Among solar energy researchers, there's nothing new about "perovskites" -- crystals that absorb both visible and infrared light and convert sunlight into electricity.
They've been around since 2009. But though they're inexpensive to produce, scientists have been unable to manufacture uniform crystals that will provide consistent performance in commercial applications.
Perovskites can be manufactured – printed, actually – at much lower temperatures than are needed for conventional silicon films, which makes them cost efficient.
Timothy Kelly, a chemist at Canada's University of Saskatchewan, tells the MIT Technology Review that they already can convert 17.9 percent of solar energy into electricity, nearly as good as existing commercial films made from silicon and cadmium telluride.
But the crystals made so far are showing wildly inconsistent performance. "When you make 10 different perovskite cells, you get 10 different efficiencies," says Prashant Kamat, a chemist at the University of Notre Dame. "It's frustrating."
The source of the problem is the variety of sizes of the crystals in different solar cells. Kamat explains that the boundaries between crystals of different sizes are like walls blocking the flow of electricity.
Now researchers in Switzerland and South Korea say they've solved that problem.
Michael Graetzel, a chemist at Switzerland's École Polytechnique Fédérale de Lausanne, and Nam-Gyu Park, a chemist at Sungkyunkwan University in Korea, say they've brought uniformity to the manufacturing process. They've reported the results in the Aug. 31 issue of the journal Nature Nanotechnology.
Graetzel and Park says perovskite crystals for use in solar cells are made first by coating a surface with lead iodide, which dries, then coating it with methyl ammonium iodide. When this second layer dries, the compounds from both layers form perovskite crystals.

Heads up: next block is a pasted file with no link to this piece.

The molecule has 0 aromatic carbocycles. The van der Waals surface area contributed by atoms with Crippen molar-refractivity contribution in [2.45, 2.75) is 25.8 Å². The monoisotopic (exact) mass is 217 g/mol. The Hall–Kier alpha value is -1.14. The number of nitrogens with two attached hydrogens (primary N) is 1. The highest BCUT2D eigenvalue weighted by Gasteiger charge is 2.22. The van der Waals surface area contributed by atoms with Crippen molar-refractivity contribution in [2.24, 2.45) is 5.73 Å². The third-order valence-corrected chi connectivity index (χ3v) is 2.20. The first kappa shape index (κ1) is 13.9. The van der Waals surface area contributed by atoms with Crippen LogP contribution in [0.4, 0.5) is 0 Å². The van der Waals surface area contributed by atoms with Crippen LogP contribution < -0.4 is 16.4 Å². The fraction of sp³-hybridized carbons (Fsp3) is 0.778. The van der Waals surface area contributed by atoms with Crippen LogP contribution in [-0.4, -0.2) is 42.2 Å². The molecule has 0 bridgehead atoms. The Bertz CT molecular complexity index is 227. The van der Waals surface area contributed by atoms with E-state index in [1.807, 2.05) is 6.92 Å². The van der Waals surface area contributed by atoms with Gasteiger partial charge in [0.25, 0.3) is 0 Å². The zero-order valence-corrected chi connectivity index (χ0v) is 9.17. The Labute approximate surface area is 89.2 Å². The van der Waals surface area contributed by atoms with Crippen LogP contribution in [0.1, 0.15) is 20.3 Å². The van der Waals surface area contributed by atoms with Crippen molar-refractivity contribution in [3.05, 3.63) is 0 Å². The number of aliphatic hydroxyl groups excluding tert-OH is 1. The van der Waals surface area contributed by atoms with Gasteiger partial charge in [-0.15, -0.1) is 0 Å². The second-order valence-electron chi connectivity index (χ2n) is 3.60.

The Swiss and Korean scientists say their research has led to a method to control various steps in the process, including the concentrations of the two solutions, thus leading to consistently larger perovskites that are necessary for an efficient solar cell. In fact, the efficiency of the cells they've created is 16.4 percent, nearly as high as perovskites' previous peak efficiency.
But their work isn't done. Park says humidity causes the materials in perovskites to leak methyl ammonium, so they either have to coat perovskite solar cells with a moisture-proof sealant or find substitutes for the crystals' ingredients.
Further, toxic lead is used in manufacturing the perovskites, and the researchers would prefer to find a substitute for that. One promising candidate is tin.
Finally, Graetzel says he's not satisfied with the perovskites' current efficiency of 16.4 percent. He believes that its performance can be boosted, even beyond the previous ceiling of 17.9 percent. "I think 20 percent efficiency should be possible in the near term," he says.
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